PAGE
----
Back pain is one of the most common complaints among Americans. In fact, it’s estimated that up to 80% of the population will experience back pain at some point in their lives. You’d think with such a widespread condition, doctors would be better at treating back pain, but sadly that’s not the case. Often people are left to fend for themselves with very few answers.
Today I’m going to discuss three of the more popular at-home treatment methods for back pain and their role in treatment. I’ll also go over a few of my recommendations for treatment.
Advil. If you’re in pain and just need to get through the day, I totally understand turning to over-the-counter pain medication for relief. Advil and other NSAIDs are relatively safe methods of pain management compared to some of the stronger prescription drugs on the market today, though there are still precautions that need to be taken.
Even though these pain medications are available over-the-counter, they still might have poor interactions with other medications you’re taking or negatively impact existing medical conditions. It’s best to check with your doctor before taking Advil or any other non-prescription medication.
The problem with pain medication is that while it temporarily manages discomfort, it in no way gets to the root of the problem. I’ve seen many patients over the years who have leaned on NSAIDs to manage their pain and put off treatment. This only hurts you more in the long-run and makes the process of healing more difficult.
Heating Pads. Placing a heating pad on the area of your back that’s experiencing pain or soreness is a great way to get some relief without medication. Heat therapy helps to loosen stiff or locked up muscles that could be causing your issue.
While resting on a heating pad feels great, I don’t recommend leaving it on for more than 20 or 30 minutes at a time. If you don’t like heating pads, a warm bath can give you the same benefits. Add a few drops of lavender essential oils to relax even more!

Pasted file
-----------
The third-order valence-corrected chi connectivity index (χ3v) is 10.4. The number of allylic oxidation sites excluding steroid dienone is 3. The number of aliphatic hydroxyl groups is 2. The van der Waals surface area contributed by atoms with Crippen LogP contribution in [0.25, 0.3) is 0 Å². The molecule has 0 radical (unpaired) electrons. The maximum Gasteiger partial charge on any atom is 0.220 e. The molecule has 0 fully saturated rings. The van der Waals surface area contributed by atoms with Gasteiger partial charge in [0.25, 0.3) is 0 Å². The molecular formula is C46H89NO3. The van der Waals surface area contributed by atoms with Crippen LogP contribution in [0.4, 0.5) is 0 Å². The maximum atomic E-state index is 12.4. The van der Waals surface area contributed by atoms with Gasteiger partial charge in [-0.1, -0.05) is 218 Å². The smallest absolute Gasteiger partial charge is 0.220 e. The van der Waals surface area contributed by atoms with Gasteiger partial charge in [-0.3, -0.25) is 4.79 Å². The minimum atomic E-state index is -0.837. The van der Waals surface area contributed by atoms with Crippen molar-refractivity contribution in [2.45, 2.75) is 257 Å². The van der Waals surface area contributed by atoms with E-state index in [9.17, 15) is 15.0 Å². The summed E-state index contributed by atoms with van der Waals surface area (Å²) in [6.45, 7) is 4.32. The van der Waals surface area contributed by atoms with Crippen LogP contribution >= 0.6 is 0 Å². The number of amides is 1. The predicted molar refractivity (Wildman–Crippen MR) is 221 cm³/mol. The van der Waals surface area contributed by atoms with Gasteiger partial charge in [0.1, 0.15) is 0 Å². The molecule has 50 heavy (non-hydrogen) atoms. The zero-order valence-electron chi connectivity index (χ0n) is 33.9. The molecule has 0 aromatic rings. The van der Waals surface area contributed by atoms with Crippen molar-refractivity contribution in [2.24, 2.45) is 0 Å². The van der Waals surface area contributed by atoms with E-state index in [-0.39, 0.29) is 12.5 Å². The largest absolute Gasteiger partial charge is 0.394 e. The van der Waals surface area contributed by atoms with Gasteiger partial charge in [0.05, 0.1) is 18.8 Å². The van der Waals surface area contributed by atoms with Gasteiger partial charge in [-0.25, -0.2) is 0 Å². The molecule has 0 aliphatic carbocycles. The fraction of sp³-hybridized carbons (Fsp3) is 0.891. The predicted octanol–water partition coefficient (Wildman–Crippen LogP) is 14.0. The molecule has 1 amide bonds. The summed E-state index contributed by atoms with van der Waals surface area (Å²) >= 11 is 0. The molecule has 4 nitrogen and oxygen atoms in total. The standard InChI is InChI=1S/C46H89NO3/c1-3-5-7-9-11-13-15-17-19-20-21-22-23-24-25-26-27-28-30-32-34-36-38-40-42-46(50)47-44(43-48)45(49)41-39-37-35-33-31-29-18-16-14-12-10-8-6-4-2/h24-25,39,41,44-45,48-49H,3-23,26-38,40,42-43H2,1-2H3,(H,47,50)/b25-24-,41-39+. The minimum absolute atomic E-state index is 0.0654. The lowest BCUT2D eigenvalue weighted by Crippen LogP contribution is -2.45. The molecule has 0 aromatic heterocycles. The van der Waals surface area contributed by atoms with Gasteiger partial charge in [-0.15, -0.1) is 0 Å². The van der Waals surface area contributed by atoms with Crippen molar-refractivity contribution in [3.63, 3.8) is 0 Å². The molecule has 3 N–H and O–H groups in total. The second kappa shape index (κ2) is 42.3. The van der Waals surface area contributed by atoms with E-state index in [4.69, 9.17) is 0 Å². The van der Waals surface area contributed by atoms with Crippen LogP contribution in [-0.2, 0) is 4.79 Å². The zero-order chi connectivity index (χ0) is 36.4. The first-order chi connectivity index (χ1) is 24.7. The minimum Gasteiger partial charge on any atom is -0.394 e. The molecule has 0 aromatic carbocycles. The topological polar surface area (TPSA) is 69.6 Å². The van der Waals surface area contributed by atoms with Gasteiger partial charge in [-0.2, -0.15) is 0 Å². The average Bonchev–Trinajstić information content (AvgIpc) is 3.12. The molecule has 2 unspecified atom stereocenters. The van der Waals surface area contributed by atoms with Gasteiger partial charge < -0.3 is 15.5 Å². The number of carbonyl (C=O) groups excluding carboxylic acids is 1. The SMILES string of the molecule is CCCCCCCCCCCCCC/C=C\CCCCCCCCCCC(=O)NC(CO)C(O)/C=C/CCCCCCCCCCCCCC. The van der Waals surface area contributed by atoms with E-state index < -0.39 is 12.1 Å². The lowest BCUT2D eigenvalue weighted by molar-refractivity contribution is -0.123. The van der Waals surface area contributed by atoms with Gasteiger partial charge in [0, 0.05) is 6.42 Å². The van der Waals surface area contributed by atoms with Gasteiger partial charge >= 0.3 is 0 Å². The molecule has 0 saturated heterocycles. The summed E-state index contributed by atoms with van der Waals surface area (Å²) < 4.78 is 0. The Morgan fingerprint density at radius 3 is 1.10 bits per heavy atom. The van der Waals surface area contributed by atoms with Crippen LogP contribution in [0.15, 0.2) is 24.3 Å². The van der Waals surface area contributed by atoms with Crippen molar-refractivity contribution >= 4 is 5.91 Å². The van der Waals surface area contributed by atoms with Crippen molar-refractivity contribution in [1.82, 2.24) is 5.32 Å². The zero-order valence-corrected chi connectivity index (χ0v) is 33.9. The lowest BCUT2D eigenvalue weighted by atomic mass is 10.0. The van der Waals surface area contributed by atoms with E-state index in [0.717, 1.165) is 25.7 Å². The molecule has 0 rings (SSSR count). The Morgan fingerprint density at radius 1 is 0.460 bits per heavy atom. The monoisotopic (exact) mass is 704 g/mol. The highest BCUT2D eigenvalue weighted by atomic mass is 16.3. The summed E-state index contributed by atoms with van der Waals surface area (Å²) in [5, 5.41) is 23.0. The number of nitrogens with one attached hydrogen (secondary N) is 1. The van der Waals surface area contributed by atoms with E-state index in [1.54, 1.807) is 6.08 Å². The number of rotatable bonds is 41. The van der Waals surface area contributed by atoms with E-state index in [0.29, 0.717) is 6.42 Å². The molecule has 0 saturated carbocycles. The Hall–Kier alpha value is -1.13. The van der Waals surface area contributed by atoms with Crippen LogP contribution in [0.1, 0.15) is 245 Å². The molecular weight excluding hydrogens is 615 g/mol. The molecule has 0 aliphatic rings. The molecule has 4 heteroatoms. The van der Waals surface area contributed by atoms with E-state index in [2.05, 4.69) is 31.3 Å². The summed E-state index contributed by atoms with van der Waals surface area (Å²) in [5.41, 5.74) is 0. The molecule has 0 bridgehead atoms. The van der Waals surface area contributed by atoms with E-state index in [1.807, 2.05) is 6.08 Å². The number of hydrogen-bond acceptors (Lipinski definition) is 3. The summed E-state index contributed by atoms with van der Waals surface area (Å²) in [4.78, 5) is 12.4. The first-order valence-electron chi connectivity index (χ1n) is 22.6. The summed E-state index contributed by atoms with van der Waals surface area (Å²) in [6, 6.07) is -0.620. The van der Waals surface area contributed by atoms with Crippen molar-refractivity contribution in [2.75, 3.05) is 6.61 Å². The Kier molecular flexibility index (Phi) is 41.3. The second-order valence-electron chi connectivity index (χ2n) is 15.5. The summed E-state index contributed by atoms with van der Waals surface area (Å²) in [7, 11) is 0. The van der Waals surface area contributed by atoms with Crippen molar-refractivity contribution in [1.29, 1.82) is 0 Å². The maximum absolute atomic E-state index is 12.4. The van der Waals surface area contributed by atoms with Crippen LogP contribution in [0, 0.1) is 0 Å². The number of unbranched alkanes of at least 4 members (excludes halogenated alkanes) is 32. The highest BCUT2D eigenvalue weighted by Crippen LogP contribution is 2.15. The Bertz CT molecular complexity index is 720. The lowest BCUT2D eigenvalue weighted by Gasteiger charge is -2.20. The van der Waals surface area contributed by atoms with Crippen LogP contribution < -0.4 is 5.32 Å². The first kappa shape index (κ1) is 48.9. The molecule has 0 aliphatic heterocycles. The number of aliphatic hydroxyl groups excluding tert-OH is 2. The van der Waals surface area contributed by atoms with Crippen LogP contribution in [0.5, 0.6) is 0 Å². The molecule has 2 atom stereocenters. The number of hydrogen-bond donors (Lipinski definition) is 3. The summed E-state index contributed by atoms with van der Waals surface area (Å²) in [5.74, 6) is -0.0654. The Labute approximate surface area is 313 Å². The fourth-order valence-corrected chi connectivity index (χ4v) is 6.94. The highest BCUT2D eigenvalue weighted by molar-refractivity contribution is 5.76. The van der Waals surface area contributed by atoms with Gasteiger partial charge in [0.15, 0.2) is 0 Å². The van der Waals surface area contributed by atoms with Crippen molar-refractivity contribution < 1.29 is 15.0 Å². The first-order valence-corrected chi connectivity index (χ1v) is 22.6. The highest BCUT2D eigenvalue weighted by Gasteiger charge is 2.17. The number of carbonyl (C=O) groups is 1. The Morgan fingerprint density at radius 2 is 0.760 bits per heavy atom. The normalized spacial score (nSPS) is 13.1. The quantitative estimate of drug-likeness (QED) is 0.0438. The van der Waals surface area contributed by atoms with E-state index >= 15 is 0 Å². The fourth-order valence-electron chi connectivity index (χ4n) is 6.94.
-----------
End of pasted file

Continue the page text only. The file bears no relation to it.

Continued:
Another great natural pain reliever is cold therapy. Cold packs placed on the irritated area help calm tissue inflammation, which can be a big source of discomfort. I recommend switching between heat and ice when pain is more severe.
Foam Rollers. Rolling out has become more popular in recent years. Foam rollers are simply cylinders made from dense foam material that you can use to ease muscle soreness. Rolling out large muscle groups can be effective for reducing pain, especially after a hard workout.
But, I don’t ever recommend using a foam roller directly on your lower back. Instead, you can work into the muscles surrounding your pain area, such as your upper back, glutes, and hip flexors. Combining rolling out with at-home stretching can be very effective to ward off pain and keep your back healthy, but only if it’s in alignment to begin with.
The Takeaway. While all of these at-home treatments are effective in providing some relief for back pain, none of them will fix it. If you’re experiencing back pain, you need to see a chiropractor to get down to the bottom of your issues. And I promise, the longer you wait, the worse it will get.
Don’t put off true relief any longer. Call Oakland Spine and Physical Therapy today to start living free from pain!